Andrew Forbes was born in Ottawa, Ontario, and attended Carleton University. He has written film and music criticism, liner notes, sports columns, and short fiction. His work has been nominated for the Journey Prize, and has appeared in The Feathertale Review, Found Press, PRISM International, The New Quarterly, Scrivener Creative Review, The Journey Prize Stories 25, This Magazine, Hobart, The Puritan, All Lit Up, The Classical, and Vice Sports. What You Need, his debut collection of fiction, is available from Invisible Publishing. He lives in Peterborough, Ontario.
1 - How did your first book change your life? How does your most recent work compare to your previous? How does it feel different?
Well, as this is my first book, I suppose whatever changes it’s to bring are currently underway, and I won’t be able to view them fully except in hindsight. Can I take a raincheck on this question?
2 - How did you come to fiction first, as opposed to, say, poetry or non-fiction?
I think I came to fiction because it was the form that gave the most to me as a reader. I write non-fiction too, though not, as yet, in book form. Poetry is another language, the faculty for which I seem to lack entirely.
3 - How long does it take to start any particular writing project? Does your writing initially come quickly, or is it a slow process? Do first drafts appear looking close to their final shape, or does your work come out of copious notes?
I always have something on the go, usually many things. Stories, essays, baseball writing. If something isn’t working I move onto something else. Some stories happen all at once, while some take two or five or seven years of effort, then abandonment, then effort, etc. When things are really working, I’m a pretty fast writer, I think. As for the differences between first and final drafts, I’d say that I’m a prodigious tinkerer, always fiddling with the smallest things until finally walking away. My starts are quick, generally. I make a few notes and sit on an idea for a period of time, and then leap in. Essays are like that, too. Once I’m rolling the thing seems to unfurl itself out in front of me. That’s a nice feeling.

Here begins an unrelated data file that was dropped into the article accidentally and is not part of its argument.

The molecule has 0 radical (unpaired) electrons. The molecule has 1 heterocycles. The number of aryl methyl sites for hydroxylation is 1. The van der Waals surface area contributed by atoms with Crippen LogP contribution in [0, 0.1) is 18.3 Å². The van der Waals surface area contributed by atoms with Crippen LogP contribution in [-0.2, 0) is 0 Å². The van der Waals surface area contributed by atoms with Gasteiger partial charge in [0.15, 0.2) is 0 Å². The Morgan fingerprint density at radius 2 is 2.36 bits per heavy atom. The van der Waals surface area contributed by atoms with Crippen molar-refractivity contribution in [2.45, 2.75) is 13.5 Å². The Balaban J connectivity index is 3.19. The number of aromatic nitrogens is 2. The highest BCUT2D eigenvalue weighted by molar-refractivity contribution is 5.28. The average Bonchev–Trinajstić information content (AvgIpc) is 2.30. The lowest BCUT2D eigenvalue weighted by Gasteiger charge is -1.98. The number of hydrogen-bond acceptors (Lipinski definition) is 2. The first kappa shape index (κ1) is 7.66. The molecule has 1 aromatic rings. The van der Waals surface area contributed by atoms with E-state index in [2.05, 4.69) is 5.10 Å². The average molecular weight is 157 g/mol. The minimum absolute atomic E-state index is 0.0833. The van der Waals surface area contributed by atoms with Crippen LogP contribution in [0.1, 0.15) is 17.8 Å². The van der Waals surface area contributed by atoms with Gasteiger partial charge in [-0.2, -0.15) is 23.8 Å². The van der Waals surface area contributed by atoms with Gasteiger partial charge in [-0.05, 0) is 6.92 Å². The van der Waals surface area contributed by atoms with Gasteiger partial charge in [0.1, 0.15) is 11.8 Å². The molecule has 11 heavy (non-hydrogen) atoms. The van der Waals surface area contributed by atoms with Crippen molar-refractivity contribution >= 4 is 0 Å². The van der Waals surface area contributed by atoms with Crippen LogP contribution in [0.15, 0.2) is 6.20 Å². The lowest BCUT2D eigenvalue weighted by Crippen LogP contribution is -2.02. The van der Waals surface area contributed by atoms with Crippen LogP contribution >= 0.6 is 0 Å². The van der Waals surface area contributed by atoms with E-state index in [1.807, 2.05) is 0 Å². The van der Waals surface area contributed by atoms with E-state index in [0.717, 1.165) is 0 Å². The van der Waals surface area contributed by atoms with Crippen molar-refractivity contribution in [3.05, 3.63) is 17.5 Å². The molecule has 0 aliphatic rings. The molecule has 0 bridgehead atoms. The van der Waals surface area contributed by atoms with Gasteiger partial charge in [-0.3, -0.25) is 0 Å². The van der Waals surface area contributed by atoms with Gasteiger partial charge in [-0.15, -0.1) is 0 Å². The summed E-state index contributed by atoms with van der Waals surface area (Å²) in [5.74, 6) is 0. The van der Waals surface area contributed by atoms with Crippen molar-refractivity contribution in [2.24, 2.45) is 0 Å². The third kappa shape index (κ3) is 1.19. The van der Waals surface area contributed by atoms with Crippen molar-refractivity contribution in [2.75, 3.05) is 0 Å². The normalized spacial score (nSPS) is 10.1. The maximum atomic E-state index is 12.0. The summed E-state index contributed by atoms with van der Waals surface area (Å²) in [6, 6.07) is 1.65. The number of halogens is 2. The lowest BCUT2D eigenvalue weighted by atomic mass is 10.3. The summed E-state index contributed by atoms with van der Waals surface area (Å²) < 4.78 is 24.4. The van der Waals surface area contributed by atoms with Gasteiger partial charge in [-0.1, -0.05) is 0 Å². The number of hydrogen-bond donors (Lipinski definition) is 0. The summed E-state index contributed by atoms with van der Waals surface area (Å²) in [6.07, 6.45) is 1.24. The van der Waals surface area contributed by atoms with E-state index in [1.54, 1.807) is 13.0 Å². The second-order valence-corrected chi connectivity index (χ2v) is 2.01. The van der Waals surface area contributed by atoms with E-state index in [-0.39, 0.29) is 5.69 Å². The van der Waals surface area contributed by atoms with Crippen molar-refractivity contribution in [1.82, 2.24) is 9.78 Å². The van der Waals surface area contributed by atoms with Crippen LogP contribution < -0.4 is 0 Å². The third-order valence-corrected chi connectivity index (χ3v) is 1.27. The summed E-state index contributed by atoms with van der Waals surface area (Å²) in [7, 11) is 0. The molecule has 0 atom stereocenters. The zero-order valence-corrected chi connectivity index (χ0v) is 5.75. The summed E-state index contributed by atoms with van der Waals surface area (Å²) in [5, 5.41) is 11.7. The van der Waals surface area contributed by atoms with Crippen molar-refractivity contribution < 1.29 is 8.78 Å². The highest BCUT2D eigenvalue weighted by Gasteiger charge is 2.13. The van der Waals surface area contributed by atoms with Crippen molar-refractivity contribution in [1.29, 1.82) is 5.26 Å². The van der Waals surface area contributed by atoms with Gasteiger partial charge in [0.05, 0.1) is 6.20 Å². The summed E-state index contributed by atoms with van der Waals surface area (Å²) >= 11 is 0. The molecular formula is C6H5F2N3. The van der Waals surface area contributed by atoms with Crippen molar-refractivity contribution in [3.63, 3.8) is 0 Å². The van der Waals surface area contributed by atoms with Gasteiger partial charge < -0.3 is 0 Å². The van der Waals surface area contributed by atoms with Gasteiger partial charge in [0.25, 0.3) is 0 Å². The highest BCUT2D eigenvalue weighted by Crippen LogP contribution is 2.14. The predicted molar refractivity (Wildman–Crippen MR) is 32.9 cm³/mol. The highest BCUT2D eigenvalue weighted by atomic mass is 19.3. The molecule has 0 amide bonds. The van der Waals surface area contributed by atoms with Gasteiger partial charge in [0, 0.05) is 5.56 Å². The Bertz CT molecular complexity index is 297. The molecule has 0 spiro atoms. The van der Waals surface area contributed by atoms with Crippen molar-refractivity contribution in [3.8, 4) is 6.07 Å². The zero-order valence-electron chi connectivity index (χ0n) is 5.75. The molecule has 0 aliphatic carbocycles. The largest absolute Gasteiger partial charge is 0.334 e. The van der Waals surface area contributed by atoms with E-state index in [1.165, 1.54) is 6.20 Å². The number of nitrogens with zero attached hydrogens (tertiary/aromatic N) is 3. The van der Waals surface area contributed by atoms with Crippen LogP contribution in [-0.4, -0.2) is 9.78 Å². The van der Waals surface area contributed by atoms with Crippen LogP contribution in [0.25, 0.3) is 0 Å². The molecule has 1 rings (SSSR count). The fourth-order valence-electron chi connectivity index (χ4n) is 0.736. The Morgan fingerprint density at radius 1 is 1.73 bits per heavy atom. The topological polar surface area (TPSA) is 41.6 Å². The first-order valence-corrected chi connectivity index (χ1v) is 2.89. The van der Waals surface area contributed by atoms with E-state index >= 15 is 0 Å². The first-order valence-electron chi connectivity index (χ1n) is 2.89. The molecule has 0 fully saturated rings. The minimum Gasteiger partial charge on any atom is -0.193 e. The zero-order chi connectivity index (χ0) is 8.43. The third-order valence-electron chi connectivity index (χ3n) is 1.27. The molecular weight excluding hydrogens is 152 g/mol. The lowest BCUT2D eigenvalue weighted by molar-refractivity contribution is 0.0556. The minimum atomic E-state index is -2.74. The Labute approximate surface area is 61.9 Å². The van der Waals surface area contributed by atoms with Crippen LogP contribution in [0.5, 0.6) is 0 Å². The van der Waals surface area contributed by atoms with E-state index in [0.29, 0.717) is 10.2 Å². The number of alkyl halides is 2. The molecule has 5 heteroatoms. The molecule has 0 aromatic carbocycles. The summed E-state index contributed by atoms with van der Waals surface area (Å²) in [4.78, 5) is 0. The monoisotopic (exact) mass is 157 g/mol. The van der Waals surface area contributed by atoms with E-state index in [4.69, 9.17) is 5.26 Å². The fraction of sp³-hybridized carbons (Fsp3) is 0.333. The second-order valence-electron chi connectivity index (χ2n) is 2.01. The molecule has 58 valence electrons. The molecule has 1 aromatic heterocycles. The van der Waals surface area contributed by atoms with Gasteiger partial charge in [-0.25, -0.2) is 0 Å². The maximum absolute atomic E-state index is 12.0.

4 - Where does a work of fiction usually begin for you? Are you an author of short pieces that end up combining into a larger project, or are you working on a "book" from the very beginning?
For me a work of fiction often begins with an image, or a setting. Occasionally it’s a line, which generally ends up being the first line, though it has also become the last, in a few instances. I am a big believer in using past failures as stock material, stripping them for parts -- scenes, settings, dialogue -- for newer, hopefully more successful things I’m working on. It’s a way to convince myself I wasn’t wasting my time.
In the case of this, a book of short stories, each piece is built on its own, though I’d say that for several years I had been aware that I was putting together a collection. That meant that certain stories were left out, not because they weren’t “good enough,” but because they simply didn’t fit.